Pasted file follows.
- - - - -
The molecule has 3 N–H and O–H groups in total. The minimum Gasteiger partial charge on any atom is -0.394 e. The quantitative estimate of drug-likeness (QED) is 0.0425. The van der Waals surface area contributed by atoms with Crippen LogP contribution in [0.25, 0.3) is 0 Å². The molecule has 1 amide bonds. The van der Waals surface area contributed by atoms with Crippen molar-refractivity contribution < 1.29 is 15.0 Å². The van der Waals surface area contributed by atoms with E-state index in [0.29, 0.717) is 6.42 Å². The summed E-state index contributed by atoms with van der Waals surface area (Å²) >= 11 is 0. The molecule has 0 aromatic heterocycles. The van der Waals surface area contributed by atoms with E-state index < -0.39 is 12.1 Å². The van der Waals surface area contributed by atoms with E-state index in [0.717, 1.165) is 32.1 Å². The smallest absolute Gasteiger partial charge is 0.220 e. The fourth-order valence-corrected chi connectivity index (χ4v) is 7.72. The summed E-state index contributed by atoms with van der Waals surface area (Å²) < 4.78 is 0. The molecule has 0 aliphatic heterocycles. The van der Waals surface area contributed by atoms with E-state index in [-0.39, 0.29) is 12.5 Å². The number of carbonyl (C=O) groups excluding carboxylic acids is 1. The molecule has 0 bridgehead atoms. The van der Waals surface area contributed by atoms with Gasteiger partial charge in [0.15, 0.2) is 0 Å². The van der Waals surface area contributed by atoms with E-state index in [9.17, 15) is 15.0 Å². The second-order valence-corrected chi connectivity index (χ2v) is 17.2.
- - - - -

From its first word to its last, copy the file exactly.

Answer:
The molecule has 3 N–H and O–H groups in total. The minimum Gasteiger partial charge on any atom is -0.394 e. The quantitative estimate of drug-likeness (QED) is 0.0425. The van der Waals surface area contributed by atoms with Crippen LogP contribution in [0.25, 0.3) is 0 Å². The molecule has 1 amide bonds. The van der Waals surface area contributed by atoms with Crippen molar-refractivity contribution < 1.29 is 15.0 Å². The van der Waals surface area contributed by atoms with E-state index in [0.29, 0.717) is 6.42 Å². The summed E-state index contributed by atoms with van der Waals surface area (Å²) >= 11 is 0. The molecule has 0 aromatic heterocycles. The van der Waals surface area contributed by atoms with E-state index < -0.39 is 12.1 Å². The van der Waals surface area contributed by atoms with E-state index in [0.717, 1.165) is 32.1 Å². The smallest absolute Gasteiger partial charge is 0.220 e. The fourth-order valence-corrected chi connectivity index (χ4v) is 7.72. The summed E-state index contributed by atoms with van der Waals surface area (Å²) < 4.78 is 0. The molecule has 0 aliphatic heterocycles. The van der Waals surface area contributed by atoms with E-state index in [-0.39, 0.29) is 12.5 Å². The number of carbonyl (C=O) groups excluding carboxylic acids is 1. The molecule has 0 bridgehead atoms. The van der Waals surface area contributed by atoms with Gasteiger partial charge in [0.15, 0.2) is 0 Å². The van der Waals surface area contributed by atoms with E-state index in [9.17, 15) is 15.0 Å². The second-order valence-corrected chi connectivity index (χ2v) is 17.2.